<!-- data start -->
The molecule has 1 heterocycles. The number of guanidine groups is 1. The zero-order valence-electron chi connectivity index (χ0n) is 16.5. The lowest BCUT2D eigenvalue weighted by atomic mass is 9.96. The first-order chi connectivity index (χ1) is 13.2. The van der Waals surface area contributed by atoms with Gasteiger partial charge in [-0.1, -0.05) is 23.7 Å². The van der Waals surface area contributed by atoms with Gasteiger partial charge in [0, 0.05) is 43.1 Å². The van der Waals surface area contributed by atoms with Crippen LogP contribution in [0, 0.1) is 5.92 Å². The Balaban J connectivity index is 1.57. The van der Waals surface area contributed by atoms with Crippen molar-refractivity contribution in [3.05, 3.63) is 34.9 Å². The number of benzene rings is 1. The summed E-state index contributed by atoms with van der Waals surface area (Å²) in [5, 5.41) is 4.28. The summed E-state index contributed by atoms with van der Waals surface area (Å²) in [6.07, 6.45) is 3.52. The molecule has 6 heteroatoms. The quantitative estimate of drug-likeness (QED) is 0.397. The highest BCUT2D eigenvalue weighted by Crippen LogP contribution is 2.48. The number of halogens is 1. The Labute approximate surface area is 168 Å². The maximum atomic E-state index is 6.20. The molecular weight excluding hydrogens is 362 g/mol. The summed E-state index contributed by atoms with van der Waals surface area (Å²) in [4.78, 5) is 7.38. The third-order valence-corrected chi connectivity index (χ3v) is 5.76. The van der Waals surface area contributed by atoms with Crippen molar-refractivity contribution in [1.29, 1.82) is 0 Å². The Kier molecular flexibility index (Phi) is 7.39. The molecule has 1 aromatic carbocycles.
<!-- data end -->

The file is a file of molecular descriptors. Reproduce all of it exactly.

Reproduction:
The molecule has 1 heterocycles. The number of guanidine groups is 1. The zero-order valence-electron chi connectivity index (χ0n) is 16.5. The lowest BCUT2D eigenvalue weighted by atomic mass is 9.96. The first-order chi connectivity index (χ1) is 13.2. The van der Waals surface area contributed by atoms with Gasteiger partial charge in [-0.1, -0.05) is 23.7 Å². The van der Waals surface area contributed by atoms with Gasteiger partial charge in [0, 0.05) is 43.1 Å². The van der Waals surface area contributed by atoms with Crippen LogP contribution in [0, 0.1) is 5.92 Å². The Balaban J connectivity index is 1.57. The van der Waals surface area contributed by atoms with Crippen molar-refractivity contribution in [3.05, 3.63) is 34.9 Å². The number of benzene rings is 1. The summed E-state index contributed by atoms with van der Waals surface area (Å²) in [5, 5.41) is 4.28. The summed E-state index contributed by atoms with van der Waals surface area (Å²) in [6.07, 6.45) is 3.52. The molecule has 6 heteroatoms. The quantitative estimate of drug-likeness (QED) is 0.397. The highest BCUT2D eigenvalue weighted by Crippen LogP contribution is 2.48. The number of halogens is 1. The Labute approximate surface area is 168 Å². The maximum atomic E-state index is 6.20. The molecular weight excluding hydrogens is 362 g/mol. The summed E-state index contributed by atoms with van der Waals surface area (Å²) in [4.78, 5) is 7.38. The third-order valence-corrected chi connectivity index (χ3v) is 5.76. The van der Waals surface area contributed by atoms with Crippen molar-refractivity contribution in [1.29, 1.82) is 0 Å². The Kier molecular flexibility index (Phi) is 7.39. The molecule has 1 aromatic carbocycles.